Humble people help more

 
By Shayna Brouker • Published: March 26th, 2012
Category: Health in a Heartbeat
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You’re late on your way to work, battling rush hour and a severe lack of sleep. Stopped at a red light, you look to your right and see an elderly woman standing at the corner with that dazed and confused expression on her face. She’s clearly lost or disoriented. But do you actually stop and see whether she needs help?

If you’ve got your ego in check, you’re more likely to pull over and help grandma find her way home. New research from the University of Maine shows that humility and the willingness to help others go hand-in-hand. The study, published in the Journal of Positive Psychology, found that humility seems to have a stronger effect on helping others than even friendliness.

Past research has shown that social pressure, like donating money to charity to impress someone superior, can also have a major influence on whether we help. But this is the first research to show that humble people help out no matter what, because it’s just who they are. The researchers defined humility based on college students’ answers to questions like, “Some say I have a big ego” or “I am no better than anyone else.” They also had the students attribute words describing humility and conceit to themselves or others.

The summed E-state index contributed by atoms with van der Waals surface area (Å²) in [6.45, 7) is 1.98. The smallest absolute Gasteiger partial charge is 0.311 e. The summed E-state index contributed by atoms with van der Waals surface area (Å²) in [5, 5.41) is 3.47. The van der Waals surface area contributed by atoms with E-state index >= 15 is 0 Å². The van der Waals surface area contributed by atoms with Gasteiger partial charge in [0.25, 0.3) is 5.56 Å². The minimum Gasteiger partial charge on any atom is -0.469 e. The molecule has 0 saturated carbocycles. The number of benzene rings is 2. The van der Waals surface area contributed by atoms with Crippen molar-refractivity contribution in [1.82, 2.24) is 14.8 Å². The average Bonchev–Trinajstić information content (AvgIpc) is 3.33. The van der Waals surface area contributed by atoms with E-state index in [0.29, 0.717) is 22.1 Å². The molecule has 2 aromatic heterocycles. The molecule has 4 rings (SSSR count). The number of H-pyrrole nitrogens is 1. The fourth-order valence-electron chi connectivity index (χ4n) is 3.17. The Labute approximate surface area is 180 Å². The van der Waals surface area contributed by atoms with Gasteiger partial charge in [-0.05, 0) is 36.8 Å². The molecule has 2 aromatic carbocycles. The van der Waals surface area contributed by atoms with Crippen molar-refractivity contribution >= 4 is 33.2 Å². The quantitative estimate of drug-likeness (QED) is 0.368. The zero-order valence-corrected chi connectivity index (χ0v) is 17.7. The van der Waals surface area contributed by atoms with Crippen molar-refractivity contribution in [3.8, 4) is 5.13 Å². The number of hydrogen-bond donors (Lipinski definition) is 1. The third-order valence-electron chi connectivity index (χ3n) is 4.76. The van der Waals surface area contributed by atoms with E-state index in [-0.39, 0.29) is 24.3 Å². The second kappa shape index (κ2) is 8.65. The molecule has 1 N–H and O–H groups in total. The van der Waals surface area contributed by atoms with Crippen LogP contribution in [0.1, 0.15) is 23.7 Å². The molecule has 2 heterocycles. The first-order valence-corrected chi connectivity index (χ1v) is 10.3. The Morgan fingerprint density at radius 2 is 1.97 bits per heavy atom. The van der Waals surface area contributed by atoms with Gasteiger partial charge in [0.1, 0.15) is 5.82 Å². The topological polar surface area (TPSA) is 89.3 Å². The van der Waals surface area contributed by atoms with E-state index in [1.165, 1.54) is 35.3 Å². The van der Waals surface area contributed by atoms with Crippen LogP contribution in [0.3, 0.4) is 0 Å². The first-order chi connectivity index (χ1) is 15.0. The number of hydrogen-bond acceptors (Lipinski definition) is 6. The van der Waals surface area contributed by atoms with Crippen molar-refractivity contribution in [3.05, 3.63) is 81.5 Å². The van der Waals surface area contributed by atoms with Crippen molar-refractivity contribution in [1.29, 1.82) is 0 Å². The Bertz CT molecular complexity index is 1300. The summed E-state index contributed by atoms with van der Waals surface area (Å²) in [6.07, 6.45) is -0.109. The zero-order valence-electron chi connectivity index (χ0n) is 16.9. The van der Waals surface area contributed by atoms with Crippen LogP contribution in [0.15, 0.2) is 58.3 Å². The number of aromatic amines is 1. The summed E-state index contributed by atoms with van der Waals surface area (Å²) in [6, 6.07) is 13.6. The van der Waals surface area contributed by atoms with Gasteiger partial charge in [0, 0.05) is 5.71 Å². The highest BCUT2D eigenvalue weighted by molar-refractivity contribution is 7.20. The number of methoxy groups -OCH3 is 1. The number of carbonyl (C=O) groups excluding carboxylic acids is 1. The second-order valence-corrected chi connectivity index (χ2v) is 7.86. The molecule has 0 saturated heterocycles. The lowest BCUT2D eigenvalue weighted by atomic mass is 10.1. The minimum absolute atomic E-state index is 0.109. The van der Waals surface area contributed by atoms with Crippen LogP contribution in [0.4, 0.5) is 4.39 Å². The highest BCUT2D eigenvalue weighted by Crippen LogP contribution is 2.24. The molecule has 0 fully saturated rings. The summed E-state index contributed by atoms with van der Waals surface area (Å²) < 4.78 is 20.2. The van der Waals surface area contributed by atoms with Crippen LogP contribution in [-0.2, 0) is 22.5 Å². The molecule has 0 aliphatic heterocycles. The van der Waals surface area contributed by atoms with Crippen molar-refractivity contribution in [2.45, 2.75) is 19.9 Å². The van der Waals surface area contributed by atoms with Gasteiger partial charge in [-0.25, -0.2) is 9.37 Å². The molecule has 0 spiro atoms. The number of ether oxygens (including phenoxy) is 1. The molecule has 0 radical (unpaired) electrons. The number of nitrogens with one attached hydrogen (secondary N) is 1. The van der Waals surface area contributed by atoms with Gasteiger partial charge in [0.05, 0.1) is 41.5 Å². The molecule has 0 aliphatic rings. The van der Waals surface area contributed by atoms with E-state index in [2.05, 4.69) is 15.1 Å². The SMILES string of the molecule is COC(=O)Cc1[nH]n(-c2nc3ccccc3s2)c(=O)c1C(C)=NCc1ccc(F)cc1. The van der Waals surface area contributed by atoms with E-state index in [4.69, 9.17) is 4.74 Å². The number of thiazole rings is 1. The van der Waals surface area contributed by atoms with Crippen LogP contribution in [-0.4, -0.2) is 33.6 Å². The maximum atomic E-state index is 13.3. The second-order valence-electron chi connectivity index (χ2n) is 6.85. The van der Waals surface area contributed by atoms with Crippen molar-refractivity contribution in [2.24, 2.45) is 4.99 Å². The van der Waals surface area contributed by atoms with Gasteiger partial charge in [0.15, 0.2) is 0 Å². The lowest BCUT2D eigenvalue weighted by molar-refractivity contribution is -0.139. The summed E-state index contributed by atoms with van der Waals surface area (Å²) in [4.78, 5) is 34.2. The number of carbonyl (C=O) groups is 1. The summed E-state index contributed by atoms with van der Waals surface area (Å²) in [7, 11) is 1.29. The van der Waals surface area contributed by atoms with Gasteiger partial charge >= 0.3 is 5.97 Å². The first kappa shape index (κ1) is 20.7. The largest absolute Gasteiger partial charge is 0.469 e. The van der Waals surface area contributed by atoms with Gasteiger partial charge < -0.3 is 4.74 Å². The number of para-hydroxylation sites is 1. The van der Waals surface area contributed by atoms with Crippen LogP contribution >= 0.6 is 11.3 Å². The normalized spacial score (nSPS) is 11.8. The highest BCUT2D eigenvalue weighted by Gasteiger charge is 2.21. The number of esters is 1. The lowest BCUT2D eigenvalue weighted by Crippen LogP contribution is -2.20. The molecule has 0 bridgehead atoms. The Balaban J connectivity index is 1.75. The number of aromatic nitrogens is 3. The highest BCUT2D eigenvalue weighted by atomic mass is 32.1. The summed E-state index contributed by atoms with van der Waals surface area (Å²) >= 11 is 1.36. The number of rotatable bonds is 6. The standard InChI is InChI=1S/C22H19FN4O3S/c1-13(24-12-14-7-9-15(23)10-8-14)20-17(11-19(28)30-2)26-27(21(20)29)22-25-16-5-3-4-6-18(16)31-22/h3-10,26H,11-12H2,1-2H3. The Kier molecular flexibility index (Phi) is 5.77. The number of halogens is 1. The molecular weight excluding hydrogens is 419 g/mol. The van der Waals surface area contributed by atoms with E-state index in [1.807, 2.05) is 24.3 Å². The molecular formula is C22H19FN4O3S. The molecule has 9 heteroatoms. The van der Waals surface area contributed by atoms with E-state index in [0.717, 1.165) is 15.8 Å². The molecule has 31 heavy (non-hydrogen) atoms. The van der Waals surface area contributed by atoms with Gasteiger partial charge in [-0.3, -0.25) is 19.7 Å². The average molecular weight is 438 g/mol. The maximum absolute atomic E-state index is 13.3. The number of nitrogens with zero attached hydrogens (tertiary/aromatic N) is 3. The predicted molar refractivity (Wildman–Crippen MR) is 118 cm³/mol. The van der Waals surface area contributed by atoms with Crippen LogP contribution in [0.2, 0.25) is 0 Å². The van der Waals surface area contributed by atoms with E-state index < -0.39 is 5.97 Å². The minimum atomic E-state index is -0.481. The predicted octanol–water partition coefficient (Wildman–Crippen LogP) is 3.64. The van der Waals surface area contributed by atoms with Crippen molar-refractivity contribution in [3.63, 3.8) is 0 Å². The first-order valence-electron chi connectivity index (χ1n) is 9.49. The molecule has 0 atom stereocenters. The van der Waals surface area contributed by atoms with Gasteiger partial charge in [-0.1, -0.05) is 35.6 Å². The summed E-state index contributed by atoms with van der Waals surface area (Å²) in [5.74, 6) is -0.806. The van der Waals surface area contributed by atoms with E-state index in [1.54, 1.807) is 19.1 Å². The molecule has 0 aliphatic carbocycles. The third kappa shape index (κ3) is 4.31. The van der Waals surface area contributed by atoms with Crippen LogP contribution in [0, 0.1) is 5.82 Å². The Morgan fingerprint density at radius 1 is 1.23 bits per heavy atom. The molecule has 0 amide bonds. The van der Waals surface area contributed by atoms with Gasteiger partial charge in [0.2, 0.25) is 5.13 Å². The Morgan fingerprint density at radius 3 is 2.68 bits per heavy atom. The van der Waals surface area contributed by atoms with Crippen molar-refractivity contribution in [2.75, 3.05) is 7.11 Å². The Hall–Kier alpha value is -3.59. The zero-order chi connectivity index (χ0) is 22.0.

Humility is gaining grip as a desired personality trait. Other studies have found that it’s a key trait in leaders. It’s also been linked with higher job performance and better predicted how someone would do on the job than other personality traits, like friendliness and conscientiousness.

What’s on the horizon for humility research? Social scientists hope to determine whether humility can be developed and if it can benefit other areas like scientific and medical innovation.

But for a simple start, just stop next time you see someone in need … and have a humbling experience yourself.